California Voters Reject Millionaire Tax To Boost Electric Vehicle Use
Authored by Bryan Jung via The Epoch Times,
California voters on election day rejected a millionaire tax to boost electric vehicles (EVs) and and state wildfire response programs.
Proposition 30 would have added a tax to promote the use of EVs by creating a Clean Cars and Clean Air Fund, which would be separate from the state’s general fund.
Residents with an annual income of above $2 million would be forced to pay an extra 1.75 percent tax on their earnings to support the programs, starting on January 2023, according to the state (pdf). The tax would have been imposed on fewer than 43,000 of California’s 39 million residents.
California’s marginal tax rate would have risen from 13.3 to 15.05 percent, giving the state the highest income tax level in the country.
The proposal had a lifespan of 20 years, or would end if California brought greenhouse emission down to 80 percent below 1990 levels for three consecutive years, according to the state analyst’s office.
Electric vehicle purchases and the building of electric charging stations throughout the state would have been subsidized by the proceeds from the tax.
The other half of the proposal would better prepare California’s response to wildfires, with an added emphasis on firefighter hiring and training.
The amendment, if it had passed, was estimated to have brought in $3–5 billion annually.
Gov. Newsom Opposed His Own Party on the Proposition
Ironically, California’s Democrat governor, Gavin Newsom, normally a supporter of eco-friendly vehicles, was a strong opponent of the proposal, putting him in opposition to his own party.
Newsom accused the amendment of being a Trojan Horse to enrich the ride-sharing company Lyft, which had funded support for the proposition with millions of dollars.
“Proposition 30 is being advertised as a climate initiative,” said the governor in a TV commercial against the state amendment.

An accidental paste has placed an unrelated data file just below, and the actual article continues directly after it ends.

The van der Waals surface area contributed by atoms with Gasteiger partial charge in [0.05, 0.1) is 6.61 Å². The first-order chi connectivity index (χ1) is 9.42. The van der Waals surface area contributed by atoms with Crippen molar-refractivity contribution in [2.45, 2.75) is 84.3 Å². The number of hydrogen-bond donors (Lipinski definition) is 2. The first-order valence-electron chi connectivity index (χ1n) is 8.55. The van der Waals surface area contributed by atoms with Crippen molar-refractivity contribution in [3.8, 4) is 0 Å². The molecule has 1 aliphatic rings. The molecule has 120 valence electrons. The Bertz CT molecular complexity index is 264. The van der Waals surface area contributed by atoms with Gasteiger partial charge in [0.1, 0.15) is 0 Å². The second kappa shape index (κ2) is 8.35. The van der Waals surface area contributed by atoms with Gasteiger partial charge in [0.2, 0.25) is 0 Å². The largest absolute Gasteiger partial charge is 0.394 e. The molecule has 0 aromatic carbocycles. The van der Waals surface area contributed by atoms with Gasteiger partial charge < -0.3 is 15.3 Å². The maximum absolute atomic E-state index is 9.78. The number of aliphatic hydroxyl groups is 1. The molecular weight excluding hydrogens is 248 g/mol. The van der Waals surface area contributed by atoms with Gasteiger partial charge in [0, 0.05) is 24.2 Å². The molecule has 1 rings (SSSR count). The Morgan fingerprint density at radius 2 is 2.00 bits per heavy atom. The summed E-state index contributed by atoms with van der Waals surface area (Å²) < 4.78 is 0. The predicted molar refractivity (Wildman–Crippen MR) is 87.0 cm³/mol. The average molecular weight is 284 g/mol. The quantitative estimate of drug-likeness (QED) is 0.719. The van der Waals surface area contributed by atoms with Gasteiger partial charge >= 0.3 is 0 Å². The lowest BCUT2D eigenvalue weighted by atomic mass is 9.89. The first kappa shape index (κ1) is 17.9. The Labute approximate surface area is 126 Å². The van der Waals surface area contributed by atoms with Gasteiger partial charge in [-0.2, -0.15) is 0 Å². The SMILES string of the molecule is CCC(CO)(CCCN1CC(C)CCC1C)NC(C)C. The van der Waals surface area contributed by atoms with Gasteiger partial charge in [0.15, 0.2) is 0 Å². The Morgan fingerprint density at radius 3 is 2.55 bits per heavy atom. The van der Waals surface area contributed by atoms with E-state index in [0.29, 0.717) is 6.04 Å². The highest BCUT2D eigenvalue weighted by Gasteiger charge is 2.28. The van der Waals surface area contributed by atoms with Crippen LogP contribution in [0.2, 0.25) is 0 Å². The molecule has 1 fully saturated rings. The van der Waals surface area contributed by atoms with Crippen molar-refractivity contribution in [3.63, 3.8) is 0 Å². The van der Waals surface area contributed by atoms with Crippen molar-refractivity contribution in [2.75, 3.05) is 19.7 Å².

“But in reality, it was devised by a single corporation to funnel state income taxes to benefit their company. Put simply, Prop 30 is a Trojan horse that puts corporate welfare above the fiscal welfare of our entire state.”
A coalition of environmental and health groups and the Democrat Party of California were the other major backers of the plan.
Newsom, in a strange twist, sided with the California Republican Party, along with the California Teacher’s Association, the California Chamber of Commerce, and the California Hawaii State Conference NAACP.
The Democrat Governor and the California GOP Join Forces to Prevent the Tax
The governor had been touting his own separate plan to ban the sale of all combustion engine vehicles in the state by 2035 by compelling residents to buy the highly expensive EVs in the name of reducing carbon emissions.
Besides the proposal, California had already set aside $6.5 billion in subsidies for EVs and public charging stations, with additional plans to spend another $10 billion over the next five years.
However, the backers of Proposition 30 claimed it would actually help speed the transition to EVs by making it easier for low-income residents to buy the low-emission cars by partially subsidizing their purchase.
Opponents like Newsom said that Lyft was funding Proposition 30 for its own benefit, since state regulators at the California Air Resources Board have already required that 90 percent of all ride-shares use EVs by 2030.
Newsom accused Lyft of making a stealth play to have the state subsidize the purchase of EVs for its own employees, as the proposition did not clearly specify who would cover the costs of the transition to the new technology.
Opponents said that ride-share companies like Uber and Lyft should shoulder the burden instead of having the state subsidize its drivers to buy the vehicles, which they had requested, reported CalMatters.
The governor also said that the proposal would siphon money into the special EV fund and away the state’s general fund, which is used for funding programs ranging from education to public healthcare.
Lyft refuted the governor’s accusation, saying that it supported the measure out of genuine concern over climate change and claimed that the funds would not benefit it specifically.
“Proposition 30 funds this through a tax on individuals who earn more than $2 million a year. I’m fortunate enough to be impacted by this tax and happy to pay it to help turn back the clock on this existential threat,” wrote Lyft CEO Logan Green in a company blog post.
The other major lobbying group opposing the tax were California’s teacher unions, who demanded that the money raised be better spent on public schools.
Newsom’s critics cynically accused him of not supporting the proposal due to pressure from his wealthy donors.